Evonne Goolagong was born in New South Wales in 1951. Evonne ranked as world number 1 and was the first mother to score a Wimbledon victory – something that had not happened in more than six decades. In the 1970s, Evonne Goolagong was considered among the world’s best players. She won 14 Grand Slam titles – seven singles and seven doubles titles. Between the years 1973 and 1977, Evonne Goolagong reached the final of nearly every Grand Slam tournament she entered.
Evonne Goolagong won the French Open singles title and Australian Open doubles title (with partner Margaret Court) at only 19 years of age. In 1971, Goolagong was honored and named Australian of the Year. In the mid-1980s, she was inducted into the Sports Hall of Fame in Australia.
6. Patrick Rafter had a tremendous net play ability that worked on all courts, from clay to grass and hard courts.
Patrick Rafter was born in 1972 in Mount Isa, Australia. Pat Rafter became a professional tennis player in 1991. Rafter is one of the former number 1 Australian tennis players, having achieved this feat in July 1999. Rafter has an electrifying style of play. As a right-hander with a one-handed backhand shot, Rafter was a strong, consistent player.
Rafter was also the first player in the Open Era to win back-to-back US Open titles (1997-1998). In fact, the last of all Australian tennis players to win two consecutive US Open titles was Neale Fraser (1959-1960). An interesting fact about Patrick Rafter is that he is the only player who has no losses against the legendary Roger Federer.
7. Pat Cash beat Ivan Lendl in straight sets at Wimbledon in 1987.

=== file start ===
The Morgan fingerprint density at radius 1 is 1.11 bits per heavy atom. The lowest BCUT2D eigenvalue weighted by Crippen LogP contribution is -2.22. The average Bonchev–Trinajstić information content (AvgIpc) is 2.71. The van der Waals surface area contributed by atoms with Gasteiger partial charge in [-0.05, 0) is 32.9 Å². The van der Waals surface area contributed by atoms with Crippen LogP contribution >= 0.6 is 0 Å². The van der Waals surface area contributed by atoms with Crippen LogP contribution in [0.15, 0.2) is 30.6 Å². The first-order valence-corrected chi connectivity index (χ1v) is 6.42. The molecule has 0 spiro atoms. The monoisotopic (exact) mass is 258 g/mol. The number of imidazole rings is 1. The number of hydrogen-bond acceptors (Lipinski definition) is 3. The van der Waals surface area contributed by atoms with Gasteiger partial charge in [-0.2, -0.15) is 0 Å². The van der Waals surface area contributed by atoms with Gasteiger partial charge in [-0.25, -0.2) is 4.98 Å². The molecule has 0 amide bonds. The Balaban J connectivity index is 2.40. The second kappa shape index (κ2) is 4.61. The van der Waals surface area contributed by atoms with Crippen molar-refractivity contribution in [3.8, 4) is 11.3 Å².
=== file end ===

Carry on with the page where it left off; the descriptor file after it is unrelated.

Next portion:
Pat Cash was born in Melbourne in 1965, and he turned pro in 1982. Cash is known for his attacking style of play, which brought him to a world number 4 ranking on the ATP singles chart in 1988.
Pat Cash was also one of the Australian tennis players who contributed greatly to the Davis Cup, first representing Australia as a 17 year and then eight more years.
Pat Cash may be best known for popularizing climbing into the stands to celebrate a win. Cash first showcased this shared celebration in 1987 when he won the Wimbledon’s gentlemen’s singles final.
8. Ashley Barty achieved remarkable success in a short career.
Ash Barty was born in 1996 in Queensland, and is among Australia’s most recent crop of tennis talent. She is the second of women Australian tennis players to reach a world ranking of number 1 – following fellow-Aboriginal Goolagong years earlier. Ash Barty is considered an all-court right-handed player with a two-handed backhand that is hugely accurate.
Barty held her number 1 world ranking for 114 consecutive weeks, although this was during a time when rankings were frozen due to the Covid pandemic. While still number 1, Ash Barty retired at age 25.
9. Kenneth Rosewall was known for his wicked backhand.
Born in Sydney in 1934, Ken Rosewall began playing tennis by age 3. Rosewell, who was inducted into the Hall of Fame, turned pro in 1945 and was a tennis professional until 1980. Ken Rosewall hit a number one ranking/status several times in the early to mid-1960s. Rosewell was a natural lefthander], who was taught by his dad to play as a right-handed singles and doubles player.
He won eight Grand Slam titles during his professional career, winning the 1971 Australian Open without dropping a set throughout the entire tournament – the first to do so in the Open Era. And he reached an impressive 35 finals of Grand Slam tournaments.
10. Roy Emerson is the only professional men’s player to win a singles and a doubles Grand Slam during his career.
Roy Emerson was born in 1936 in Queensland, Australia. Roy Emerson is ranked among the best Australian tennis players and a member of the Tennis International Hall of Fame. Emerson ranked number 1 in the world and won 12 Grand Slam singles titles, plus another 16 Grand Slam titles on the doubles side of the tournament.
Roy Emerson was also the first men’s professional to win each of the four major tennis tournaments a minimum of two times during his career. Roy Emerson’s record of six Australian Open singles titles was held until broken by Djokovic in 2019. Emerson scored eight victories at the David Cup when playing for Australia.